Linux bods across the globe are revelling in the irony that Microsoft has had to rely on Linux - the operating system it consistently writes off - in order to get over recent denial-of-service attacks on its website.
The Blaster worm, which caused havoc last week by exploiting a Windows security hole, contained a payload that forced all computers with it on to direct traffic at Microsoft's update website, windowsupdate.com.
Accoring to traffic monitoring site, Netcraft, rather than sitting and waiting for the inevitable attack, Microsoft shifted the management of its DNS servers (that is the servers that serve queries from the Internet) to the acknowledged expert in dealing with huge demand, Akamai.
Akamai specialises in this area and is a wise choice, although not exactly cheap. However, the enjoyable part of it is that Akamai runs exclusively on Linux servers - about 2,000 of them at last count. And so we have the software company that most criticises Linux - saying, among hundreds of other things, that it isn't stable or reliable or trustworthy - relying on its rival operating system's very stability to sort out its own problems.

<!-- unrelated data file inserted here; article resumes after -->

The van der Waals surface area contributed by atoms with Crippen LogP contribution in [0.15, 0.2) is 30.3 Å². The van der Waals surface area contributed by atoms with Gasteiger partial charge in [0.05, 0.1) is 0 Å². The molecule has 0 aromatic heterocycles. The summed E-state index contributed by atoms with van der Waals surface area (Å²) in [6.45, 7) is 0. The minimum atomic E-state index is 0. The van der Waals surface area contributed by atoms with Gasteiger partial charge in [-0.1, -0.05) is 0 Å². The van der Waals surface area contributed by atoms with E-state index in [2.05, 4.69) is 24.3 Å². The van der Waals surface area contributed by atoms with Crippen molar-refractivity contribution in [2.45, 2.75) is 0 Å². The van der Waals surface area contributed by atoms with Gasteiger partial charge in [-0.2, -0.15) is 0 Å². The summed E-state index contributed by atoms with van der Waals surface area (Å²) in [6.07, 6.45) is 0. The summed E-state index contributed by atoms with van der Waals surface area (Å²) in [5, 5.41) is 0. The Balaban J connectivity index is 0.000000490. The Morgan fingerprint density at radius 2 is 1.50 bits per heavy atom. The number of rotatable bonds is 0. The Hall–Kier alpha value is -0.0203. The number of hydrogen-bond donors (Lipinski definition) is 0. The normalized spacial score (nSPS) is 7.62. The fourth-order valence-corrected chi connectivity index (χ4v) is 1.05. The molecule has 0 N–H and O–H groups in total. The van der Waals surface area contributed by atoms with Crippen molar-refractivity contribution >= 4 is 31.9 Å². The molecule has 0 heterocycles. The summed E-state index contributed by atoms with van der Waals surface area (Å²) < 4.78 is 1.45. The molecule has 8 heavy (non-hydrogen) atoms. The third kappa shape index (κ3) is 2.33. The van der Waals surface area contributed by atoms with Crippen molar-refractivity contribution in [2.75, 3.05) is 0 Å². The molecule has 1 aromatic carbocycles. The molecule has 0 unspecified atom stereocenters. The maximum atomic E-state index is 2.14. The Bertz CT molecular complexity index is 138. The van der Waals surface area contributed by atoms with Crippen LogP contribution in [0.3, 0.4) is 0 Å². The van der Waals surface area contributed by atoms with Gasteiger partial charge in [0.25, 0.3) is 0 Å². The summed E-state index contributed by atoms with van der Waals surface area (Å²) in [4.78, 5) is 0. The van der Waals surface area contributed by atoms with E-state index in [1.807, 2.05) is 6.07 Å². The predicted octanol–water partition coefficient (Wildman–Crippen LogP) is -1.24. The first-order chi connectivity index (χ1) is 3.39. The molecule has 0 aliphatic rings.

It isn't the first time Microsoft has turned to Akamai either. At the start of 2001, it was put under a similar level of pressure from DoS attacks and it shifted its DNS over to Akamai to deal with it.
News website TechWeb has a quote from a Microsoft spokeswoman regarding the irony. She said Microsoft "respects the fact that [its partners and vendors] may have diversified business models and operate in mixed IT environments. Microsoft's main concern is doing whatever it takes to help ensure customers can get to the Blaster worm patch to protect their computers."
Which is all perfectly reasonable, but it won't stop people chuckling to themselves.
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